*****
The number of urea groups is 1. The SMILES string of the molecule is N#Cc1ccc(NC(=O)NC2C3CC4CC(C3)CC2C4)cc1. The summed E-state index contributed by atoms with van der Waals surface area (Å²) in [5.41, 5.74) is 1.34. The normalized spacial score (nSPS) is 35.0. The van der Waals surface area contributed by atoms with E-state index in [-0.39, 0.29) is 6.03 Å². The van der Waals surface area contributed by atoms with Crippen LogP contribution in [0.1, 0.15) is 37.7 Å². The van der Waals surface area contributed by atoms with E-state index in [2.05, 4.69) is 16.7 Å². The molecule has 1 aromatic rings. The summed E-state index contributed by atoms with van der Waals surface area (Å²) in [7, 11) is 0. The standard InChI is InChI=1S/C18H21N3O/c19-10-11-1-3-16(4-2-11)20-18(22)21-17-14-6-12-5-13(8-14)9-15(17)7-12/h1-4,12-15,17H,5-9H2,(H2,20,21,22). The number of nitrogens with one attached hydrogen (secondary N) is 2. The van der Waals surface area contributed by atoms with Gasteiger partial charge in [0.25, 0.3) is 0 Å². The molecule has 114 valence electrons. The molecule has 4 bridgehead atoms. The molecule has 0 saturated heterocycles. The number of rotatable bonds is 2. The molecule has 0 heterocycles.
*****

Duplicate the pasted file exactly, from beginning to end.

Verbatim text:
The number of urea groups is 1. The SMILES string of the molecule is N#Cc1ccc(NC(=O)NC2C3CC4CC(C3)CC2C4)cc1. The summed E-state index contributed by atoms with van der Waals surface area (Å²) in [5.41, 5.74) is 1.34. The normalized spacial score (nSPS) is 35.0. The van der Waals surface area contributed by atoms with E-state index in [-0.39, 0.29) is 6.03 Å². The van der Waals surface area contributed by atoms with Crippen LogP contribution in [0.1, 0.15) is 37.7 Å². The van der Waals surface area contributed by atoms with E-state index in [2.05, 4.69) is 16.7 Å². The molecule has 1 aromatic rings. The summed E-state index contributed by atoms with van der Waals surface area (Å²) in [7, 11) is 0. The standard InChI is InChI=1S/C18H21N3O/c19-10-11-1-3-16(4-2-11)20-18(22)21-17-14-6-12-5-13(8-14)9-15(17)7-12/h1-4,12-15,17H,5-9H2,(H2,20,21,22). The number of nitrogens with one attached hydrogen (secondary N) is 2. The van der Waals surface area contributed by atoms with Gasteiger partial charge in [0.25, 0.3) is 0 Å². The molecule has 114 valence electrons. The molecule has 4 bridgehead atoms. The molecule has 0 saturated heterocycles. The number of rotatable bonds is 2. The molecule has 0 heterocycles.